Restoring balance to Boise real estate

A new home under construction is shown last month on South Brookridge Way in Boise. Real estate experts say increased inventory is cooling the local real estate market.

BOISE — In August, Boise home prices dropped for the first time in 14 months. New numbers reveal prices of existing homes went back up slightly in September while new homes continued to fall, according to Intermountain Multiple Listing Service.

Ada County median home prices went from $540,000 in July to $530,500 in August, a 1.8 percent decrease. In September, they went back up to $534,950 for a slight 0.9 percent increase.

Canyon County saw a larger 2.8 percent increase. Home prices in Canyon went from $410,500 in August to $422,000 in September.

The market seems to have cooled since Ada’s biggest median home price jump of 2021 in May when homes went up 8.7 percent.

September’s prices still look steep when compared to last year’s numbers. In September 2020, homes were selling at a median price of $408,000 in Ada and $310,000 in Canyon.

In Ada County, existing home prices saw a small increase going from August ($520,000) and September ($525,000). But new homes in actually fell. Newly constructed homes went from $564,873 in August to $549,850 in September.

In Canyon County, existing homes went from $390,000 to $399,444. New homes went from $448,880 to $464,995.

Inventory continues to increase. In January, the supply bottomed out when only 260 homes were listed in Ada County and 160 in Canyon. In September, Ada County saw an 11 percent month-to-month increase with 1,249 available homes, and Canyon County saw a 5.4 percent increase with 780 available homes.

Broker Kristin Scanlon with Sivercreek Realty Group predicts we will see home prices decrease again as existing home prices follow the decline of new home prices heading into winter.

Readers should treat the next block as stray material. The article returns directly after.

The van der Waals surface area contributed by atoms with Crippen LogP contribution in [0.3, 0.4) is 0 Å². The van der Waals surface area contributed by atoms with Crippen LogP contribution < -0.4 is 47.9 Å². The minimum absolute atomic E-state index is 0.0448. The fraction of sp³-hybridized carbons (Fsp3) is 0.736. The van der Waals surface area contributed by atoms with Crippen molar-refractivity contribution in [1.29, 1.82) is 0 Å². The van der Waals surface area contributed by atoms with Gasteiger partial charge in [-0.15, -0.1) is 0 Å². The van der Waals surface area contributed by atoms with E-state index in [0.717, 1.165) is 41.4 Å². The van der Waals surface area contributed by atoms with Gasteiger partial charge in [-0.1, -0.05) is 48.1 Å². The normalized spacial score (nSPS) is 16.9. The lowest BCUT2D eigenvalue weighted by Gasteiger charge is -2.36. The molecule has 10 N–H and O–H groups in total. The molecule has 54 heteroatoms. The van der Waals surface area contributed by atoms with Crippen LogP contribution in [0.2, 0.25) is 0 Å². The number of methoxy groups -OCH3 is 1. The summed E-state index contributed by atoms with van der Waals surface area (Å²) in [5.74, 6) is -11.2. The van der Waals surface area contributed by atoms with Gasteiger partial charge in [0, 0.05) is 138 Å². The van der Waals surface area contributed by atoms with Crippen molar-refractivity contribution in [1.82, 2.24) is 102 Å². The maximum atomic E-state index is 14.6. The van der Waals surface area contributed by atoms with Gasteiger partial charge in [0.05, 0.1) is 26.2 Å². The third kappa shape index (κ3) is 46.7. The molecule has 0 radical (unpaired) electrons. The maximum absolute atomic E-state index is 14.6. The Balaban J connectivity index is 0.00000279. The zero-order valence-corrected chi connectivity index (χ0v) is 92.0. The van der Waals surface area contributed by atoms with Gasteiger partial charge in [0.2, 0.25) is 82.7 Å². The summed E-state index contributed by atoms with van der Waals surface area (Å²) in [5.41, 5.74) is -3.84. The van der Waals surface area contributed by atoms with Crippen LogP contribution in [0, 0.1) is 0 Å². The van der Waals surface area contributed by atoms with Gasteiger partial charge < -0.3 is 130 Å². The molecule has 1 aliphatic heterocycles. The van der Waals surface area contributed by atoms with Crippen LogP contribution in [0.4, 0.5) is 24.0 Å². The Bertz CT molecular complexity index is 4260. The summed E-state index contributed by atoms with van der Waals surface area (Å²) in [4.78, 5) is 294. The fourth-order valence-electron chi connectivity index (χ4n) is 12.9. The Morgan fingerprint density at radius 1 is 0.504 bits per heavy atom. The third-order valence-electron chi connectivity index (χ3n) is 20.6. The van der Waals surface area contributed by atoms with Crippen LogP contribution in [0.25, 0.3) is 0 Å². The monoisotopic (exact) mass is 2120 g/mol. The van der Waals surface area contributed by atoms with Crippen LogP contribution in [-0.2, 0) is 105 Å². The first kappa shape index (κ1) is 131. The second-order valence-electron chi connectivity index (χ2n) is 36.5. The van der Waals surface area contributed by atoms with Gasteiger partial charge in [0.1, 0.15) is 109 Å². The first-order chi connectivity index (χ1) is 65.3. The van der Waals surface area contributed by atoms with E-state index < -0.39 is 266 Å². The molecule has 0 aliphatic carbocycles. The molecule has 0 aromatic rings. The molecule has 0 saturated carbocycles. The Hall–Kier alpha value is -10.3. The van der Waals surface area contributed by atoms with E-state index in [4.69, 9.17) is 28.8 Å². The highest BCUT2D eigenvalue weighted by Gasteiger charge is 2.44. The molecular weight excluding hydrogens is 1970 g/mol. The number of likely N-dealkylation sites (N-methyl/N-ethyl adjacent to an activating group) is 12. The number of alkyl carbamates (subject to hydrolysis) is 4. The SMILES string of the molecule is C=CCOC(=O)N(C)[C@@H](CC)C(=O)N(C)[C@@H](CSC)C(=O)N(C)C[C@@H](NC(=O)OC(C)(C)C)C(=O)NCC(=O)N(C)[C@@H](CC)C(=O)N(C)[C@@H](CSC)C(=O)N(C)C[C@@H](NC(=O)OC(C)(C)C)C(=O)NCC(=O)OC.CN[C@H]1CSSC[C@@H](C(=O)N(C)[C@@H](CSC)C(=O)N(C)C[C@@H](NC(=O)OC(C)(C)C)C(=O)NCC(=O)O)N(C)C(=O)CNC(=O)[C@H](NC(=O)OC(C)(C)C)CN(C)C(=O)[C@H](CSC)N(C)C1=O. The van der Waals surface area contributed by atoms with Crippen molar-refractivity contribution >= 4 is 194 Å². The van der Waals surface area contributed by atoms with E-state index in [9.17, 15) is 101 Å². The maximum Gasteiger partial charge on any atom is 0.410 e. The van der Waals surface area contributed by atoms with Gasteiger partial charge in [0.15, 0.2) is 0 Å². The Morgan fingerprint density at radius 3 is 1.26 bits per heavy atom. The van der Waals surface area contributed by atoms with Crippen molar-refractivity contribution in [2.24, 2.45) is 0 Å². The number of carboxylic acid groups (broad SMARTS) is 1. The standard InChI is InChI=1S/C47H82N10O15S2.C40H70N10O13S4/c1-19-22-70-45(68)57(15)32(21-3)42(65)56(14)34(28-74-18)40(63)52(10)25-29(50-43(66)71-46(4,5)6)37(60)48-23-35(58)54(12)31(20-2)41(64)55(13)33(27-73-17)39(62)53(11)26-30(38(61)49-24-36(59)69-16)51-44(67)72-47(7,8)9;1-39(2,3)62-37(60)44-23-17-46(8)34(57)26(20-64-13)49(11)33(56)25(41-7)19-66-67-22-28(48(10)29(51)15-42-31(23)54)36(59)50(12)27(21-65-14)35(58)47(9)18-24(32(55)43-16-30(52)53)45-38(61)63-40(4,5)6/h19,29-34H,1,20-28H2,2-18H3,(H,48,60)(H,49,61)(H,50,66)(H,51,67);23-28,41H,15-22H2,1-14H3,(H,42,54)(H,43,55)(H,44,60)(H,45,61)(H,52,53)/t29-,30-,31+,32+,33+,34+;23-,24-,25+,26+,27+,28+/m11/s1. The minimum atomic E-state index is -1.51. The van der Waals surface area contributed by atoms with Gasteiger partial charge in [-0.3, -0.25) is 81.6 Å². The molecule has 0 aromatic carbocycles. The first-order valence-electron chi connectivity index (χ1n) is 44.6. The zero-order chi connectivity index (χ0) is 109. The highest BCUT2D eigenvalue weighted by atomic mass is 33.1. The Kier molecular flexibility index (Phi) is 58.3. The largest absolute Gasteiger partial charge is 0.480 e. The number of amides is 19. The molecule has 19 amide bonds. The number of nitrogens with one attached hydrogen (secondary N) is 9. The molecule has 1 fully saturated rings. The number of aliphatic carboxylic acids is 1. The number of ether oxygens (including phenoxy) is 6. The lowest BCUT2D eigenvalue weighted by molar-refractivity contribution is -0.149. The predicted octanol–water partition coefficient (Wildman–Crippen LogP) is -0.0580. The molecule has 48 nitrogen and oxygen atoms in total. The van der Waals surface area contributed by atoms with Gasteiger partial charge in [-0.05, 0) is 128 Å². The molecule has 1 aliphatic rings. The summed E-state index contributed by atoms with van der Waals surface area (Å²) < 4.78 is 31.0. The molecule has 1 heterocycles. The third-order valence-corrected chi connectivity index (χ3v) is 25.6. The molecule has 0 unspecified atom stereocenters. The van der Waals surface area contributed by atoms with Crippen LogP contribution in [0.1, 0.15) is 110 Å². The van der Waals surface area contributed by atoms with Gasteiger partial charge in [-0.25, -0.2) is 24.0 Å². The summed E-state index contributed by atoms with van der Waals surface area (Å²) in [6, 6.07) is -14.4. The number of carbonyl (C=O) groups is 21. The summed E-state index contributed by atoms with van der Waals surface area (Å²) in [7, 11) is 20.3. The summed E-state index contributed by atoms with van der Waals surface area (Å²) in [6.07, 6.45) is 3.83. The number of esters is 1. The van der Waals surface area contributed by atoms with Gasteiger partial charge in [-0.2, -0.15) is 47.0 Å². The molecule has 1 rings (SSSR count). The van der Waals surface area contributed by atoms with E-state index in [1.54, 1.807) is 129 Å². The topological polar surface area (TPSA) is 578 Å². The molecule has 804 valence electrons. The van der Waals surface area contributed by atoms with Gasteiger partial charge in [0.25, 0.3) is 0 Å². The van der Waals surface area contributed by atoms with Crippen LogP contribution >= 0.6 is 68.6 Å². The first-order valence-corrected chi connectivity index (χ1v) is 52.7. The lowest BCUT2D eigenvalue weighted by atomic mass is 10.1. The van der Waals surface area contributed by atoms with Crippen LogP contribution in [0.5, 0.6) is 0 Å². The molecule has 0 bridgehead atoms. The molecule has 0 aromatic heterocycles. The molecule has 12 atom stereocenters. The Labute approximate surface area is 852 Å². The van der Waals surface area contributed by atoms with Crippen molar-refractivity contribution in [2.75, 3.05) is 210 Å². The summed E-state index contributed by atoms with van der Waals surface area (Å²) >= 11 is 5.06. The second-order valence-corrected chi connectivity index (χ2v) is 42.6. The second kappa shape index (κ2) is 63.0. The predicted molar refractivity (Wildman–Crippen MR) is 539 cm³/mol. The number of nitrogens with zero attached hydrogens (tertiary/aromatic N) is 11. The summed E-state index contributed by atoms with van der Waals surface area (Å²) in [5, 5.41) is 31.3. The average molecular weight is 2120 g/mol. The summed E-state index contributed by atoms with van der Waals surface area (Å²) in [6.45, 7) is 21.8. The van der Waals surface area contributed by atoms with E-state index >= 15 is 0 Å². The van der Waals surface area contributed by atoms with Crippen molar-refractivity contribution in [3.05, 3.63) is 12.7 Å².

“It’s our market correcting itself,” Scanlon said. “A lot of new builders in our area were pushing the envelope on price. Now I think sellers across the board are getting a little more realistic because inventory has increased. With the inventory increasing, it’s supply and demand. They have more competition so in order to move their inventory before snow flies, they need to adjust and get a little more realistic about their pricing.”

Jennifer Ketcham, a real estate agent with Homes of Idaho, thinks the decrease in construction has also played a role in the decrease of new homes.

“Lumber costs have gone significantly down,” Ketcham said. “OSB (oriented strand board) was $54 a year ago and now it’s $16.”

Scanlon too thinks construction prices are helping prices “balance out.” When supply chains were running short because of the pandemic, many builders slowed construction, which caused the extreme inventory shortages in early 2021. As supplies increased and prices went down, builders began building again. The Treasure Valley is now seeing that inventory hit the market as homes are completed.

“There are huge subdivisions going in left and right,” Scanlon said. “You’ve got all these production builders who are building standing inventory, sometimes 100 units at a time. We’ve seen a lot of them dropping their prices. You used to see primarily price increases all through the early parts of this year. Now you see probably 99 percent of those home price changes are reductions.”

According to Scanlon, this is good for buyers. More options means they have more control.

“It’s a little more balanced,” Scanlon said. “It’s not 100 percent a seller’s market. It’s more realistic for buyers now.”